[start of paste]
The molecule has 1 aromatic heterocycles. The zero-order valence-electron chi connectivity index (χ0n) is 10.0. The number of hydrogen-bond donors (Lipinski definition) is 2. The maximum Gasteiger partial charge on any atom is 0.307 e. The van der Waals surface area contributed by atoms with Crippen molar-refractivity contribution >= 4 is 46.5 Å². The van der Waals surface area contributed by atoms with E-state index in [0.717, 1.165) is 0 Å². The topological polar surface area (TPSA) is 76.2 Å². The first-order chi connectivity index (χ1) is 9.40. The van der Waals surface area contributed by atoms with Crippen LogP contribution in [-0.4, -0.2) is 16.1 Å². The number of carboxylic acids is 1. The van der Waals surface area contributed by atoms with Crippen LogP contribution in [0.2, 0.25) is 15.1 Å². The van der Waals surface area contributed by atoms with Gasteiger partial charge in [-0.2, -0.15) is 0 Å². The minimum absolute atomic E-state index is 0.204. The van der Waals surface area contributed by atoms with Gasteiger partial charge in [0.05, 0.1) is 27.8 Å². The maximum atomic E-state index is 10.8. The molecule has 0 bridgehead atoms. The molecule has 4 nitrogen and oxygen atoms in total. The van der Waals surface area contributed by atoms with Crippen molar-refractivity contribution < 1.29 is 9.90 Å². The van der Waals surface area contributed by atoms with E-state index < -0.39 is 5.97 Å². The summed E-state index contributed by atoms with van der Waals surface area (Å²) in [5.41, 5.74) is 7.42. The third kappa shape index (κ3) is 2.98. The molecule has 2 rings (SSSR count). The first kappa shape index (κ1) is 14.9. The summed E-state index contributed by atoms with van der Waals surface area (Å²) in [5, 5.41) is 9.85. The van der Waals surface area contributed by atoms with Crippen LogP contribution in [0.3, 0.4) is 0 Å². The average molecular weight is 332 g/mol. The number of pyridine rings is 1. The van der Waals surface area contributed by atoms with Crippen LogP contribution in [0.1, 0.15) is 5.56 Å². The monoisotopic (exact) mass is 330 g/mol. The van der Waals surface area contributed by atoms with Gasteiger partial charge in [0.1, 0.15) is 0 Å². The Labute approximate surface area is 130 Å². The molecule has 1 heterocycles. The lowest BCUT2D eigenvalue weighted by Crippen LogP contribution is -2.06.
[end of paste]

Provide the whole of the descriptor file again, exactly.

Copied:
The molecule has 1 aromatic heterocycles. The zero-order valence-electron chi connectivity index (χ0n) is 10.0. The number of hydrogen-bond donors (Lipinski definition) is 2. The maximum Gasteiger partial charge on any atom is 0.307 e. The van der Waals surface area contributed by atoms with Crippen molar-refractivity contribution >= 4 is 46.5 Å². The van der Waals surface area contributed by atoms with E-state index in [0.717, 1.165) is 0 Å². The topological polar surface area (TPSA) is 76.2 Å². The first-order chi connectivity index (χ1) is 9.40. The van der Waals surface area contributed by atoms with Crippen LogP contribution in [-0.4, -0.2) is 16.1 Å². The number of carboxylic acids is 1. The van der Waals surface area contributed by atoms with Crippen LogP contribution in [0.2, 0.25) is 15.1 Å². The van der Waals surface area contributed by atoms with Gasteiger partial charge in [-0.2, -0.15) is 0 Å². The minimum absolute atomic E-state index is 0.204. The van der Waals surface area contributed by atoms with Gasteiger partial charge in [0.05, 0.1) is 27.8 Å². The maximum atomic E-state index is 10.8. The molecule has 0 bridgehead atoms. The molecule has 4 nitrogen and oxygen atoms in total. The van der Waals surface area contributed by atoms with Crippen molar-refractivity contribution < 1.29 is 9.90 Å². The van der Waals surface area contributed by atoms with E-state index < -0.39 is 5.97 Å². The summed E-state index contributed by atoms with van der Waals surface area (Å²) in [5.41, 5.74) is 7.42. The third kappa shape index (κ3) is 2.98. The molecule has 2 rings (SSSR count). The first kappa shape index (κ1) is 14.9. The summed E-state index contributed by atoms with van der Waals surface area (Å²) in [5, 5.41) is 9.85. The van der Waals surface area contributed by atoms with Crippen LogP contribution in [0.3, 0.4) is 0 Å². The average molecular weight is 332 g/mol. The number of pyridine rings is 1. The van der Waals surface area contributed by atoms with Crippen LogP contribution in [0.1, 0.15) is 5.56 Å². The monoisotopic (exact) mass is 330 g/mol. The van der Waals surface area contributed by atoms with Gasteiger partial charge in [0.1, 0.15) is 0 Å². The Labute approximate surface area is 130 Å². The molecule has 1 heterocycles. The lowest BCUT2D eigenvalue weighted by Crippen LogP contribution is -2.06.